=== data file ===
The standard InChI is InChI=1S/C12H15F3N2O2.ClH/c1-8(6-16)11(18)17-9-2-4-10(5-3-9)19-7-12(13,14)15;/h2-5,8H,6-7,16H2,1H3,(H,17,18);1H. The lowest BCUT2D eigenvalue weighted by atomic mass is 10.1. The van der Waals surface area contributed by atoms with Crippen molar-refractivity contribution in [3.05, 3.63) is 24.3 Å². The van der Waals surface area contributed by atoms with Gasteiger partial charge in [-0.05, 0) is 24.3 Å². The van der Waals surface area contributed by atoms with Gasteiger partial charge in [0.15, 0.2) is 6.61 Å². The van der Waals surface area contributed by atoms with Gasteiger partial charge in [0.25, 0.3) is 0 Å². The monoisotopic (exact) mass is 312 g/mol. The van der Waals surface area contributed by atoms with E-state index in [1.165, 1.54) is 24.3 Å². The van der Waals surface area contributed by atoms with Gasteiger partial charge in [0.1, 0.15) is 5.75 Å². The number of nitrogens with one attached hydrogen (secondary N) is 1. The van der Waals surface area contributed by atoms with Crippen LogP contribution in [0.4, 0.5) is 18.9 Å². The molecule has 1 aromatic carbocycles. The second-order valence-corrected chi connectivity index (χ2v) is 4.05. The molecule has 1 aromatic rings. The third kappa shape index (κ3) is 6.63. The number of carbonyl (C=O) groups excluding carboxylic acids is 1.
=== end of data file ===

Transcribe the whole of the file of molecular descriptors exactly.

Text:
The standard InChI is InChI=1S/C12H15F3N2O2.ClH/c1-8(6-16)11(18)17-9-2-4-10(5-3-9)19-7-12(13,14)15;/h2-5,8H,6-7,16H2,1H3,(H,17,18);1H. The lowest BCUT2D eigenvalue weighted by atomic mass is 10.1. The van der Waals surface area contributed by atoms with Crippen molar-refractivity contribution in [3.05, 3.63) is 24.3 Å². The van der Waals surface area contributed by atoms with Gasteiger partial charge in [-0.05, 0) is 24.3 Å². The van der Waals surface area contributed by atoms with Gasteiger partial charge in [0.15, 0.2) is 6.61 Å². The van der Waals surface area contributed by atoms with Gasteiger partial charge in [0.25, 0.3) is 0 Å². The monoisotopic (exact) mass is 312 g/mol. The van der Waals surface area contributed by atoms with E-state index in [1.165, 1.54) is 24.3 Å². The van der Waals surface area contributed by atoms with Gasteiger partial charge in [0.1, 0.15) is 5.75 Å². The number of nitrogens with one attached hydrogen (secondary N) is 1. The van der Waals surface area contributed by atoms with Crippen LogP contribution in [0.4, 0.5) is 18.9 Å². The molecule has 1 aromatic carbocycles. The second-order valence-corrected chi connectivity index (χ2v) is 4.05. The molecule has 1 aromatic rings. The third kappa shape index (κ3) is 6.63. The number of carbonyl (C=O) groups excluding carboxylic acids is 1.